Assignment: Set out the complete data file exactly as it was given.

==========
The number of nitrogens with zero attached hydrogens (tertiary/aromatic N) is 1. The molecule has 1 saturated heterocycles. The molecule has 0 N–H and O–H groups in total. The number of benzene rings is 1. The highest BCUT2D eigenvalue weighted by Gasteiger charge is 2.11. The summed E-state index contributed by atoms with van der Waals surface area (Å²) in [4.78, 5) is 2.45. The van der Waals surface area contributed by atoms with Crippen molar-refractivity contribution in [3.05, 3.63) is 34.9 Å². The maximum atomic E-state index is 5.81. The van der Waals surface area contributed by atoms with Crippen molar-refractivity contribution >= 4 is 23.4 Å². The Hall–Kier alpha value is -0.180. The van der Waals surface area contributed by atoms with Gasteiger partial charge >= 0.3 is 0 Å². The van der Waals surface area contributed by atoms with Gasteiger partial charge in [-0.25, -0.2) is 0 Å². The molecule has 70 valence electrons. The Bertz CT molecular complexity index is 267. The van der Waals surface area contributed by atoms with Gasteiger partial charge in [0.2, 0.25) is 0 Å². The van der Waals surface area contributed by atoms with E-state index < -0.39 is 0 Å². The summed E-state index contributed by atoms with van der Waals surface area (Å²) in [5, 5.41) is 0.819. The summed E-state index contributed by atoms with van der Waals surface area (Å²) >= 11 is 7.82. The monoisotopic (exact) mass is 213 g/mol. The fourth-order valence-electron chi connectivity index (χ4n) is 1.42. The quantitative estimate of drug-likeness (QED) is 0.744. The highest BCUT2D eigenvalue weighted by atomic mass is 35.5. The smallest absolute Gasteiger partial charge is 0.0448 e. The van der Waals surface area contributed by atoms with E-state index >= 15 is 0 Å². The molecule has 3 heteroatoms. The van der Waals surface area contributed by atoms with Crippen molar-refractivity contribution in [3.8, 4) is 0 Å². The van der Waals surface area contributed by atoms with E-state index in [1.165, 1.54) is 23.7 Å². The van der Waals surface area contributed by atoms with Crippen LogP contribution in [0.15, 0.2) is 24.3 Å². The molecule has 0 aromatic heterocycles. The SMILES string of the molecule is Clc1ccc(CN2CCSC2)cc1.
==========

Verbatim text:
The number of nitrogens with zero attached hydrogens (tertiary/aromatic N) is 1. The molecule has 1 saturated heterocycles. The molecule has 0 N–H and O–H groups in total. The number of benzene rings is 1. The highest BCUT2D eigenvalue weighted by Gasteiger charge is 2.11. The summed E-state index contributed by atoms with van der Waals surface area (Å²) in [4.78, 5) is 2.45. The van der Waals surface area contributed by atoms with Crippen molar-refractivity contribution in [3.05, 3.63) is 34.9 Å². The maximum atomic E-state index is 5.81. The van der Waals surface area contributed by atoms with Crippen molar-refractivity contribution >= 4 is 23.4 Å². The Hall–Kier alpha value is -0.180. The van der Waals surface area contributed by atoms with Gasteiger partial charge >= 0.3 is 0 Å². The van der Waals surface area contributed by atoms with Gasteiger partial charge in [-0.25, -0.2) is 0 Å². The molecule has 70 valence electrons. The Bertz CT molecular complexity index is 267. The van der Waals surface area contributed by atoms with Gasteiger partial charge in [0.2, 0.25) is 0 Å². The van der Waals surface area contributed by atoms with E-state index < -0.39 is 0 Å². The summed E-state index contributed by atoms with van der Waals surface area (Å²) in [5, 5.41) is 0.819. The summed E-state index contributed by atoms with van der Waals surface area (Å²) >= 11 is 7.82. The monoisotopic (exact) mass is 213 g/mol. The fourth-order valence-electron chi connectivity index (χ4n) is 1.42. The quantitative estimate of drug-likeness (QED) is 0.744. The highest BCUT2D eigenvalue weighted by atomic mass is 35.5. The smallest absolute Gasteiger partial charge is 0.0448 e. The van der Waals surface area contributed by atoms with E-state index >= 15 is 0 Å². The molecule has 3 heteroatoms. The van der Waals surface area contributed by atoms with Crippen molar-refractivity contribution in [3.8, 4) is 0 Å². The van der Waals surface area contributed by atoms with E-state index in [1.165, 1.54) is 23.7 Å². The van der Waals surface area contributed by atoms with Crippen LogP contribution in [0.15, 0.2) is 24.3 Å². The molecule has 0 aromatic heterocycles. The SMILES string of the molecule is Clc1ccc(CN2CCSC2)cc1.